The age to buy tobacco products in Illinois will officially be raised from 18 to 21 next week. Supporters say the move is aimed at stopping young people from starting a bad habit.
State Senator Julie Morrison (D, Deerfield) had called for raising the tobacco purchase age for years. Her father, who was a longtime smoker, died prematurely from lung cancer.
“Perhaps if we had had this bill passed 30 or 40 years ago," she told a crowd when the bill, nicknamed Tobacco 21, was signed in April, "my father would not have died at the age of 54, and I’m hoping we actually make a change in Illinois for everyone."
Research shows while teens are smoking fewer traditional cigarettes than in years past, more of them are turning to e-cigarettes, like the popular JUUL product. But the new purchase age law will apply to e-cigarettes too.
At the same time, companies like JUUL have fallen under increased scrutiny. Most recently, the San Francisco-based e-cigarette maker was shown the door in its own hometown. That city’s Board of Supervisors unanimously approved a move banning e-cigarettes on Wednesday, though cigarette sales are still legal there.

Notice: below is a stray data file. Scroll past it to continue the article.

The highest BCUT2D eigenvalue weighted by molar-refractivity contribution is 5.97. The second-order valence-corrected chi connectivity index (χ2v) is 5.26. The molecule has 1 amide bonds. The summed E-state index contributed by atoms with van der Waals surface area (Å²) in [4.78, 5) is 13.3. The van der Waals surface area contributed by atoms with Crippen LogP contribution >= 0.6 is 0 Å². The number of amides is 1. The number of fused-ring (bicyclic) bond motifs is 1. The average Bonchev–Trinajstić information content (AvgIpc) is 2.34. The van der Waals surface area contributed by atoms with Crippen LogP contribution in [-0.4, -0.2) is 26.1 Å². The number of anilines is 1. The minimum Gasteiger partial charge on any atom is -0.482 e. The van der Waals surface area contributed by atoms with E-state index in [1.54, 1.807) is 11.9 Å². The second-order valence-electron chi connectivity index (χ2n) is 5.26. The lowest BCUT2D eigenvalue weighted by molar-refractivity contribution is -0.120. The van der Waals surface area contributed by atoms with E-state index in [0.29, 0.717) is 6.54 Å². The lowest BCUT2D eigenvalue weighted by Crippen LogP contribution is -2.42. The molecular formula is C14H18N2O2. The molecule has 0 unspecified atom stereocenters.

State Rep. Camille Lilly (D, Chicago) sponsored Illinois' move to raise its purchasing age. She says it should help keep unhealthy products out of the hands of those who shouldn't be using them in the first place.
“As I’ve often said, it takes healthcare to make American better, and if you don’t have your health, you don’t have much else.” she said in April.
The age increase is just one of several changes smokers will soon be handed down from the state by next week. Among them is a dollar-per-pack tax increase on cigarettes themselves. That’s how Illinois plans to pay for part of the statewide construction plan Governor J.B. Pritzker is expected to sign Friday.
He says despite the price increase, tobacco buyers know what they’re getting into.
“People who choose to smoke do so with an understanding of that choice and what it means for them, and for the most part, fewer people are choosing to smoke." Pritzker said during the April bill signing.
Adding to the increased e-cigarette scrutiny, the governor is expected to soon sign another bill that would require retailers to obtain separate state licensing if they sell those products.